Voya Financial Steps Straight Into ESG Investing Debate

Voya Investment Management has become the latest signatory of the Principles for Responsible Investment pledge, stepping right into a hot debate about the role of environmental and societal considerations in retirement plan investing.

Voya Investment Management, the asset management business of Voya Financial, announced that it has become a Principles for Responsible Investment (PRI) signatory.

Leadership at the firm says the pledge supports the company’s burgeoning environmental, social and governance (ESG) program and “demonstrates the firm’s commitment to responsible investing.”

For context, the Principles for Responsible Investing is the main project of an organization of the same name. The group “works to understand the investment implications of environmental, social and governance factors and to support its international network of investor signatories in incorporating these factors into their investment and ownership decisions.”

The PRI acts in the long-term interests of its signatories, it says, and in the interest of the financial markets and economies in which they operate—and ultimately of the environment and society as a whole. The organization is independent and does not operate for its own profit; it engages with global policymakers but is not associated with any government; and it is supported by, but is not part of, the United Nations.

In signing the PRI pledge, Voya adopts the group’s six basic principles, which include the following: “We will incorporate ESG issues into investment analysis and decision-making processes; we will be active owners and incorporate ESG issues into our ownership policies and practices; we will seek appropriate disclosure on ESG issues by the entities in which we invest; we will promote acceptance and implementation of the principles within the investment industry; we will work together to enhance our effectiveness in implementing the principles; and we will each report on our activities and progress towards implementing the principles.”

While some voices have emerged in the last several months arguing that the use of ESG investing programs has growth too political in the U.S.—for example the American Council for Capital Formation’s (ACCF) challenges against both CalPERS and the New York City pension system—leaders at Voya say this move is coming at the behest of clients and is simply the right thing to do, financially and otherwise.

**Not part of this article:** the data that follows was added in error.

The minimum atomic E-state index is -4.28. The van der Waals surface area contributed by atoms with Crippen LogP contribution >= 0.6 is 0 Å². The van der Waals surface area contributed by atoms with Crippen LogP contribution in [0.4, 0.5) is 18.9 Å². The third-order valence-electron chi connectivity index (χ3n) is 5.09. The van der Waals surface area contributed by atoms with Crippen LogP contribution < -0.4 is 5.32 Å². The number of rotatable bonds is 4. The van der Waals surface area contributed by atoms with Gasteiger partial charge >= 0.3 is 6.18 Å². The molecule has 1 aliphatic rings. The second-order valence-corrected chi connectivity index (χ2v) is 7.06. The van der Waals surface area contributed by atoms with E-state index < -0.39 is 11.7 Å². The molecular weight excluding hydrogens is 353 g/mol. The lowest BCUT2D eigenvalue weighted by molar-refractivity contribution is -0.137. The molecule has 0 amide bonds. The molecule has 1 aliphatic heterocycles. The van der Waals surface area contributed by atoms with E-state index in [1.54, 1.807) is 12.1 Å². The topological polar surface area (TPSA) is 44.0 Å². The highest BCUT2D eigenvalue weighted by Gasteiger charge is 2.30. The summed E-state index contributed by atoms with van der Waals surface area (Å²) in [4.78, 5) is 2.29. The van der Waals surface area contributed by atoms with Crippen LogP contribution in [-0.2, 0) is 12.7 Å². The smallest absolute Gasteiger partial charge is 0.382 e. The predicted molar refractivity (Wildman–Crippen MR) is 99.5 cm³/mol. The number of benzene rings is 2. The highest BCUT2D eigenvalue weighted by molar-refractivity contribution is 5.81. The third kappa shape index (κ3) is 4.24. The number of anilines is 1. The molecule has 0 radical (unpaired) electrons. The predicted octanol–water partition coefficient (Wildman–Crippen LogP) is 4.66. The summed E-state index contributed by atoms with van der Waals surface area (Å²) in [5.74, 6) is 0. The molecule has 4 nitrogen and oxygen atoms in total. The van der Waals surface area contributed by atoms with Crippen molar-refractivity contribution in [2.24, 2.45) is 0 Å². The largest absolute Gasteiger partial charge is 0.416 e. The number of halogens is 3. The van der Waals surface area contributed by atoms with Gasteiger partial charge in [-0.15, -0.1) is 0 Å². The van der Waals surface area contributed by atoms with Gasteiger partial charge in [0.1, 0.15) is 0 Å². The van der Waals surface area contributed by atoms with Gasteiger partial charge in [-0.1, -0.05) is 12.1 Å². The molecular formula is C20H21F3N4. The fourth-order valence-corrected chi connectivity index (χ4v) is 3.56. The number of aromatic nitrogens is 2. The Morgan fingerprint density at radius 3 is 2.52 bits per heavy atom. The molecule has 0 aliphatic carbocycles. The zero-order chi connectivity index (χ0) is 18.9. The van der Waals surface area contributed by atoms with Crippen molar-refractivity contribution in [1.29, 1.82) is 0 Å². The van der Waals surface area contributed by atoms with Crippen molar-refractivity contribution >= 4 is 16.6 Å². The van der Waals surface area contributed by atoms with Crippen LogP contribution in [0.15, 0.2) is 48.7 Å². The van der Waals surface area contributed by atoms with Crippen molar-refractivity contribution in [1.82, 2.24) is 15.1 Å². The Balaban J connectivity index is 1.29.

“Increasingly, many of our clients are making ESG considerations in their investment choices,” notes Christine Hurtsellers, chief executive officer, Voya Investment Management. “To address this demand, we’ve developed our ESG investment program, and becoming a PRI signatory is a significant proof point to our commitment to responsible investing.”

Practically speaking, it is of course still unclear whether and to what degree signing the pledge will result in a change in Voya’s investing approach. As Hurtsellers explains, Voya Investment Management (and many of its partners and competitors for that matter) is already undertaking efforts across its investment platforms and strategies to “systematically enhance the consideration of ESG factors in the investment processes,” including providing new ESG data resources, education and training.

Drew Schechtman, head of ESG Strategy, Voya Investment Management, confirms the company is actively enhancing the consideration of ESG factors in the investment processes, developing ESG products, and implementing deeper investment stewardship activities, including engagements and proxy voting considerations.

For her part, PRI Managing Director Fiona Reynolds, says she welcomes this move: “We welcome Voya Investment Management’s commitment to looking at ESG as part of the investment cycle. Their recognition of how seriously clients are taking responsible investment is another welcome sign in the investment management sector.”

Like other advocates for ESG investing, Reynolds says ESG is really all about promoting long-term performance by managing newly emerging risks; it is not about playing politics with plan participants’ money. She argues that harsh critics, such as the ACCF, do not necessarily do full justice to ESG as a broad topic. Such critics define ESG as a foolish, sentimentally motivated privation—as the sacrifice of lucrative energy and oil company stocks because of irrelevant moral discomfort.

For a while the criticism made much more sense in the fiduciary institutional investing world than it does today. The earliest generations of ESG portfolios took the form of standard equity indexes with energy and other higher-waste sectors and stocks cut out. It’s a practice known as “negative stock screening,” and today much of the opposition to ESG is still caught up in this initial association with stock screening. This is despite the fact that the Department of Labor has modernized its stance and no longer requires that ESG factors be considered as nothing more than a potential tie-breaker by qualified retirement plan fiduciaries. As the DOL has directly acknowledged, ESG factors can be used in much more sophisticated and productive ways. For its part, ACCF agrees theoretically with this possibility in one part of its criticism, instead accusing New York City and California of failing to live up the real possibilities of modern ESG investing.